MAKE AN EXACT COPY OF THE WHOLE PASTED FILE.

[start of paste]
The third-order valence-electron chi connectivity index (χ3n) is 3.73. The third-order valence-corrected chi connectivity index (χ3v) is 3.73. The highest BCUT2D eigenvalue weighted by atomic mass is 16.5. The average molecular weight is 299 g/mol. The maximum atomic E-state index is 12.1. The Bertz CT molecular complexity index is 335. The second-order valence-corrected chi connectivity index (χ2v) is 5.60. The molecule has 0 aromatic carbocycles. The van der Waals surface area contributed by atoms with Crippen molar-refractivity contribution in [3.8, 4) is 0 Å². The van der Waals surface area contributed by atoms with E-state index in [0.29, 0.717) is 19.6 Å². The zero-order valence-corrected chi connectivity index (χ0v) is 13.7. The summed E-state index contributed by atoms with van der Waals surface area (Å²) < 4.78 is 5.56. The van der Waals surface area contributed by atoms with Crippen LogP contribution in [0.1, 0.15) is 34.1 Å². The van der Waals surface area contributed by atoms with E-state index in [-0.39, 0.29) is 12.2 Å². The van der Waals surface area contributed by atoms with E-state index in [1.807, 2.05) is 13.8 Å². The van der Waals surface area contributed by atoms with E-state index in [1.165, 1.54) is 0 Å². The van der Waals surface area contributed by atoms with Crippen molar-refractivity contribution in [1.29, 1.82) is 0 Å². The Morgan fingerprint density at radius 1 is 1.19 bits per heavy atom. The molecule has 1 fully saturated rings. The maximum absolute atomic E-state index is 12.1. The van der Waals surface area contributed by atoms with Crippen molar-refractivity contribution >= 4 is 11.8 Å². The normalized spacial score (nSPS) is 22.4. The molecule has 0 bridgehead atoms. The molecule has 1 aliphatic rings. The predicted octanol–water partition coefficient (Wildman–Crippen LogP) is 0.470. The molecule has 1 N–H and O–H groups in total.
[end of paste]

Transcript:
The third-order valence-electron chi connectivity index (χ3n) is 3.73. The third-order valence-corrected chi connectivity index (χ3v) is 3.73. The highest BCUT2D eigenvalue weighted by atomic mass is 16.5. The average molecular weight is 299 g/mol. The maximum atomic E-state index is 12.1. The Bertz CT molecular complexity index is 335. The second-order valence-corrected chi connectivity index (χ2v) is 5.60. The molecule has 0 aromatic carbocycles. The van der Waals surface area contributed by atoms with Crippen molar-refractivity contribution in [3.8, 4) is 0 Å². The van der Waals surface area contributed by atoms with E-state index in [0.29, 0.717) is 19.6 Å². The zero-order valence-corrected chi connectivity index (χ0v) is 13.7. The summed E-state index contributed by atoms with van der Waals surface area (Å²) < 4.78 is 5.56. The van der Waals surface area contributed by atoms with Crippen LogP contribution in [0.1, 0.15) is 34.1 Å². The van der Waals surface area contributed by atoms with E-state index in [-0.39, 0.29) is 12.2 Å². The van der Waals surface area contributed by atoms with E-state index in [1.807, 2.05) is 13.8 Å². The van der Waals surface area contributed by atoms with E-state index in [1.165, 1.54) is 0 Å². The van der Waals surface area contributed by atoms with Crippen molar-refractivity contribution in [1.29, 1.82) is 0 Å². The Morgan fingerprint density at radius 1 is 1.19 bits per heavy atom. The molecule has 1 fully saturated rings. The maximum absolute atomic E-state index is 12.1. The van der Waals surface area contributed by atoms with Crippen molar-refractivity contribution >= 4 is 11.8 Å². The normalized spacial score (nSPS) is 22.4. The molecule has 0 bridgehead atoms. The molecule has 1 aliphatic rings. The predicted octanol–water partition coefficient (Wildman–Crippen LogP) is 0.470. The molecule has 1 N–H and O–H groups in total.